A federal court on Thursday rejected a Texas law that would require voters to present photo IDs to election officials before being allowed to cast ballots in November.
A three-judge panel in Washington unanimously ruled that the law imposes "strict, unforgiving burdens on the poor" and noted that racial minorities in Texas are more likely to live in poverty.
The decision involves an increasingly contentious political issue: a push, largely by Republican-controlled legislatures and governors' offices, to impose strict identification requirements on voters. Texas' voter ID rules, approved in 2011, had been widely cheered by conservatives statewide.
Thursday's ruling almost certainly prevents the Texas law from going into effect for the November election. Texas Attorney General Greg Abbott said he will appeal to the U.S. Supreme Court.
In the case, the Justice Department called several Democratic lawmakers who said they detected a clear racial motive in the push for the voter ID law. Republican testified that the legislation was the result of popular demand for more election protections.
Just David Tatel, writing for the panel, called the Texas law "the most stringent in the nation." He said it would impose a heavier burden on voters than a similar law in Indiana, previously upheld by the Supreme Court, and one in Georgia, which the Justice Department allowed to take effect without objection.
The ruling comes two days after a separate federal three-judge panel ruled that Texas' Republican dominated state Legislature did not draw new congressional and state Senate district maps "without discriminatory purposes."
Texas West Nile cases more than double in 2 weeks
Dallas County has reported its 13th death from West Nile Virus – a man in his late 40s in Rowlett.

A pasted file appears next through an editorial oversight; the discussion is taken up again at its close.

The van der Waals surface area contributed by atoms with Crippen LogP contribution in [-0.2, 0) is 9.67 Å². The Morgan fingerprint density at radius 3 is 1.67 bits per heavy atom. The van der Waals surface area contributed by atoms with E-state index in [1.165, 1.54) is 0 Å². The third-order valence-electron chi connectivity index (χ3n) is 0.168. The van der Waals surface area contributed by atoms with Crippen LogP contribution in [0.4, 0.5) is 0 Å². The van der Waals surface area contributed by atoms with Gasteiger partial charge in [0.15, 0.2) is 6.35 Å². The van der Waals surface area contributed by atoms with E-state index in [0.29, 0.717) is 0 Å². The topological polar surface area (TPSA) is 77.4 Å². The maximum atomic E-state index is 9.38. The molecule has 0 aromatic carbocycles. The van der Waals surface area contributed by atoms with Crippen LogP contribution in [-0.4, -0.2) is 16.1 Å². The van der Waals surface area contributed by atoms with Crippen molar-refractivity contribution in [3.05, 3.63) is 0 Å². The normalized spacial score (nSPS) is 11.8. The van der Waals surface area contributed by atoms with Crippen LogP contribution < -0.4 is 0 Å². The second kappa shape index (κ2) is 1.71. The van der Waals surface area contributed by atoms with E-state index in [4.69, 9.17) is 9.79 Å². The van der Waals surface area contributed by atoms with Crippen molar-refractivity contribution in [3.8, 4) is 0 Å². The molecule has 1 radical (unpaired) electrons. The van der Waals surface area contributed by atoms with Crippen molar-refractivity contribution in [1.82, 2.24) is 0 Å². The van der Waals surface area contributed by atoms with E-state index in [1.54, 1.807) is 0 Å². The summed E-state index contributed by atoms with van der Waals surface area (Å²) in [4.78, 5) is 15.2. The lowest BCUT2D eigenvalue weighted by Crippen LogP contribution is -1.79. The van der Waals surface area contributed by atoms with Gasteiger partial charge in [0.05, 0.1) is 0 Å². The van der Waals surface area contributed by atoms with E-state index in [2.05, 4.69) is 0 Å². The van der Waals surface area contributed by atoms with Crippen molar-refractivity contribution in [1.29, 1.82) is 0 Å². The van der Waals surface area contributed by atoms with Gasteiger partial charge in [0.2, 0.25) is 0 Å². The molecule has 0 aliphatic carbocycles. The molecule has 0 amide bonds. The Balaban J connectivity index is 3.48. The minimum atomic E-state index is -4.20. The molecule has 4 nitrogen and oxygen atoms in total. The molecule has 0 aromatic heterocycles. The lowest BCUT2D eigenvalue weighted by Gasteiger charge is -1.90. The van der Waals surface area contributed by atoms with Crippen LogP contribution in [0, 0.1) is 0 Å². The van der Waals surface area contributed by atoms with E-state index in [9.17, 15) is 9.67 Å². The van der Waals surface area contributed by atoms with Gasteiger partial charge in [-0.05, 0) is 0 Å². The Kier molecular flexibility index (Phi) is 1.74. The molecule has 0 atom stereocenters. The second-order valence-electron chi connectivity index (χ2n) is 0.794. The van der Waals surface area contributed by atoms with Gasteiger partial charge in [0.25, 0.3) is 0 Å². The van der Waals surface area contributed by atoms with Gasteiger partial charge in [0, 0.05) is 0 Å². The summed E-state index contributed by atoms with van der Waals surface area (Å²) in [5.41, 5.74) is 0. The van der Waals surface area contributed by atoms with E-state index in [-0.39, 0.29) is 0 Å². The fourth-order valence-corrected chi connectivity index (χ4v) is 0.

That and a death reported yesterday in Panola County bring the state’s death toll to 35.
Dr. Lyle Peterson of the Centers for Disease Control said the number of West Nile Cases and deaths in Texas have more than doubled in the past two weeks, and he expects more cases will be reported.
"At this time, as I look at the data, I’m not convinced that we have peaked. We may have plateaued, but I’m not convinced that we have peaked," Peterson said.
Dr. Janet McAllister from the Center for Disease Control will present a report on mosquito control efforts today at 4 p.m. Mayor Mike Rawlings and County Judge Clay Jenkins will join her at county headquarters.
Texas Department of State Health Services said yesterday that 894 cases had been reported so far this year, up from a count of 336 on August 16th.
Lyndsay Knecht, KERA News
Fort Hood shooting suspect explains beard to judge
The Army psychiatrist charged in the deadly Fort Hood shooting rampage has told a judge that he grew a beard because his Muslim faith requires it.
Speaking in court for the first time since showing up with a beard in violation of Army regulations in June, Maj. Nidal Hasan says he isn't trying to disrespect the authority of the judge.
Thursday's hearing before Col. Gregory Gross was the first since an appeals court stopped proceedings to consider the dispute over Hasan's beard.
Gross held Hasan in contempt for a sixth time and sent him to a nearby room to watch the rest of the proceedings on closed-circuit television.
Hasan faces the death penalty if convicted in the 2009 attack that killed 13 and wounded more than two dozen others.
Irving man gets death for 2011 double slaying
A Dallas-area man has been sentenced to death for killing his girlfriend and her 18-year-old daughter during a jealous rage.
A Dallas County jury on Wednesday decided on the death penalty for 39-year-old Tyrone Cade of Irving. Jurors last week rejected an insanity defense and convicted Cade of capital murder in the 2011 attack.
The victims were 37-year-old Mischell Fuller and Desaree Hoskins.
Investigators say Cade on March 27, 2011, walked into a police station and confessed to killing the women. Officers went to Cade's home and located the bodies.
Authorities say Fuller and Cade had argued over a conversation she allegedly had with her ex-husband.